We all stood there huddled up, crying, although they had no idea as to exactly why. They were crying for me because I hurt so badly, because they loved me and would never let me bear the pain I felt alone. The sisterhood had driven two hundred and twenty-five miles to my rescue in no time flat, and not even the Rapture itself could have kept them from getting to me.

Amy: Do you have any writing rituals?  How about outlining? Do you do it, or do you write by the seat of your pants?

Kim:  I’m a morning writer, and I’m the type of writer who hears voices. They aren’t characters, they’re people. I have no control over what they do or say, and if I try to exert said control, it always turns out horrible. I usually just put them together in an imaginary box and see what they do. They teach me, they surprise me. They’re the real storytellers; I’m just the stenographer.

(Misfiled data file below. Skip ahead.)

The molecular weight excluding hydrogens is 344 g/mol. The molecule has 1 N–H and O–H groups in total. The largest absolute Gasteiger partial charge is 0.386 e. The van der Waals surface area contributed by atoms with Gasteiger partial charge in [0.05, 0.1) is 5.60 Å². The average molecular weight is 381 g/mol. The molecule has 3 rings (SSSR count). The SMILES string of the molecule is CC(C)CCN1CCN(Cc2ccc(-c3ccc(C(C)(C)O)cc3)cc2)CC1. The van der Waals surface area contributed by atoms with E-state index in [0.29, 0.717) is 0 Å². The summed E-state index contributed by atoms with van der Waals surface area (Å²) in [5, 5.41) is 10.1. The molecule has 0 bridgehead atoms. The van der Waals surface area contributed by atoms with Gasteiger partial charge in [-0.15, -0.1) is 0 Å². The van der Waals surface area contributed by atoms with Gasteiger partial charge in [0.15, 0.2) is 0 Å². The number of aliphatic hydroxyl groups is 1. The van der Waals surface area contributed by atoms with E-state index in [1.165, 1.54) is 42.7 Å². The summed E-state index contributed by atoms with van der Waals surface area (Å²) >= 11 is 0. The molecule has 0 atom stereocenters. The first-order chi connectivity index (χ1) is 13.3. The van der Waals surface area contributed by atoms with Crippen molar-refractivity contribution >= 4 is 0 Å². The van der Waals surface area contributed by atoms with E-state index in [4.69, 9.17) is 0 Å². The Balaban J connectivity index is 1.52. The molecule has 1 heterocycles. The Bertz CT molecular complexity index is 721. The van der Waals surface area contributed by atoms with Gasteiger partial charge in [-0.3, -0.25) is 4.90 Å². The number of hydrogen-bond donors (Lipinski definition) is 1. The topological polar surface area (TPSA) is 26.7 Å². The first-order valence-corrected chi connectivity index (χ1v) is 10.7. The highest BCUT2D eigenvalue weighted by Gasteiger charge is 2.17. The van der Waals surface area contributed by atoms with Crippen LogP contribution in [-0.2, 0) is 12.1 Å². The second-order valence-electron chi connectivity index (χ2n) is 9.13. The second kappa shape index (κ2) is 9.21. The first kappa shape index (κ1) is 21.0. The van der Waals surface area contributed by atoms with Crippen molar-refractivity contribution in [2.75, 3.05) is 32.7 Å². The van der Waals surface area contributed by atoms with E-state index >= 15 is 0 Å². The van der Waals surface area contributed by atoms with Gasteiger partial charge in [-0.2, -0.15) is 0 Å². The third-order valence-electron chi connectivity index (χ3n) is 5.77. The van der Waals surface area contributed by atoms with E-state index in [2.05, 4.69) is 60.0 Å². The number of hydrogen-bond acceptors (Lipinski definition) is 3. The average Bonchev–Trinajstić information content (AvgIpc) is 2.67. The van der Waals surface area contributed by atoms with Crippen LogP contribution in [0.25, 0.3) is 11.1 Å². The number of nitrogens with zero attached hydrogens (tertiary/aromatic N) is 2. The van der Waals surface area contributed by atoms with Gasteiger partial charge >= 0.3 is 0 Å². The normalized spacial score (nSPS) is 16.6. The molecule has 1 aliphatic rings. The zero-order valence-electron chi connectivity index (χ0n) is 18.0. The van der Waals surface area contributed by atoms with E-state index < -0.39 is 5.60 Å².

Amy: What’s your definition of women’s fiction?

Kim:  To me, women’s fiction is character driven stories, usually about women, that unfold like an heirloom wedding dress. They evoke emotion and readers love to revel in the details.

Amy: What’s your best advice for writers of women’s fiction?

Kim: Never give up and find a group of writer who offer good, honest critique. And if you read any how-to-write books, take in what they say, but listen to your head and your heart. When you read your work out loud, you’ll know what’s right.

I was born in Augusta, Georgia, but raised in South Carolina in a home with two girly sisters and great parents. So when you read my stuff if there is ever some deranged mama or daddy terrorizing the protagonist, I want to make it clear, it’s not them.